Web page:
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IFPI and BPI hit back at YouTube over cannibalisation report


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Did music industry bodies the IFPI and BPI have something to say about the YouTube-commissioned report suggesting that Google’s video service isn’t cannibalising higher-value streaming services? Of course they did.

The IFPI has published a statement this afternoon criticising the report – which was published by Google this morning – and reiterating its desire to see safe-harbour legislation reformed, to YouTube’s disadvantage.

“Google’s latest publicity push once again seeks to distract from the fact that YouTube, essentially the world’s largest on-demand music service, is failing to license music on a fair basis and compensate artists and producers properly, by claiming it is not liable for the music it is making available,” said the IFPI’s statement.

“Record companies invest in artists, their music and the systems that support the evolution of the digital music business – licensing more than 40 million tracks across hundreds of digital services around the world.”

“As the Global Music Report data just made clear, music fans are increasingly willing to engage with licensed streaming services. However, services like YouTube, that are not licensing music on fair terms, hinder the development of a sustainably healthy digital music market.”

The ‘value gap’ between consumption of music on YouTube and the royalties paid out to rightsholders was a theme at the IFPI’s recent launch event for its Global Music Report.

“Rather than Google/YouTube’s ‘my way or the highway’ approach, where they say they can’t behave as other digital music services do, legislative action is required to address the ‘value gap’ that is denying music creators a fair return for their work and investment so that the recent upturn will be sustainable for the long term.”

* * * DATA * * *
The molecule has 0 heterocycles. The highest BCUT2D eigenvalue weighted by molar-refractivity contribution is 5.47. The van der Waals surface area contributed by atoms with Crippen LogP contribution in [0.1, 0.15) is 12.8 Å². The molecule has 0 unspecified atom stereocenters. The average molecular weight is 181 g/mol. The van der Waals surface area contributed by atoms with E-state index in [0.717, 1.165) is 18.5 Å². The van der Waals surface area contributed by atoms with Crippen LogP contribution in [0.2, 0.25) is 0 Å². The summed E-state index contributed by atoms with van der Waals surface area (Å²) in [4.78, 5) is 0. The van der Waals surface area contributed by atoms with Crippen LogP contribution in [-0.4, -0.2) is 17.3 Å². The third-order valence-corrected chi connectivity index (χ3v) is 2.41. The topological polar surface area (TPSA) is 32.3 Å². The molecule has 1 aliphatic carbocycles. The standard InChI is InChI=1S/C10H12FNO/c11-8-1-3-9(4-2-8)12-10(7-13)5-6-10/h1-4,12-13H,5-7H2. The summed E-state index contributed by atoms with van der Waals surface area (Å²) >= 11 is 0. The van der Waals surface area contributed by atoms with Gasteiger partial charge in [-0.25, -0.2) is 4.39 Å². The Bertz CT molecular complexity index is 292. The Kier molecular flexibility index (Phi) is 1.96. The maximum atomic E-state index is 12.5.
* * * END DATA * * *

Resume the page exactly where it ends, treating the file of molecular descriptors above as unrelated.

As for the BPI, its chief executive Geoff Taylor also put out a statement this afternoon to criticise the YouTube-commissioned report, but with a different angle of attack.

“Despite its misleading headlines, the data in this Google-commissioned report reinforces the fact that YouTube is having a negative impact on revenues from recorded music,” said Taylor.

“RBB’s report for Google confirms that a significant proportion of YouTube consumption would move to onto a higher value service if music were not available on YouTube. [Author] RBB’s data shows that nearly a fifth of YouTube usage in the UK would divert onto higher value platforms, such as paid subscription services.”

The BPI has been analysing the numbers to attempt to prove its point.

“If that usage were evenly distributed among YouTube’s users and 19 per cent of YouTube users chose to take out a music subscription, it would generate approximately £415 million per annum additional retail spend on music – doubling the current value of the UK streaming market,” said Taylor.

“Even if only half this number chose to subscribe, the shift would still make an enormous difference to the UK’s artists, songwriters and labels and to the growth of our digital music sector.”

Taylor went on to maintain that YouTube’s report supports the argument of rightsholders that the ‘value gap’ needs to be sorted out, rather than combats it.

“YouTube continues to rely on a legal loophole to pay only a tiny fraction of the rate that competing services such as Spotify and Apple pay for music,” said Taylor.

“This patently unfair distortion in the digital content market must be fixed once and for all, and we again call on the UK Government and on EU policymakers to clarify that online platforms must secure fair arms’ length licences for the content that they commercially exploit.”

This argument will run and run, although legislators on both sides of the Atlantic are in the process of deciding how safe-harbour laws should be modernised, with further developments in the US and Europe expected later this year.

Stuart Dredge

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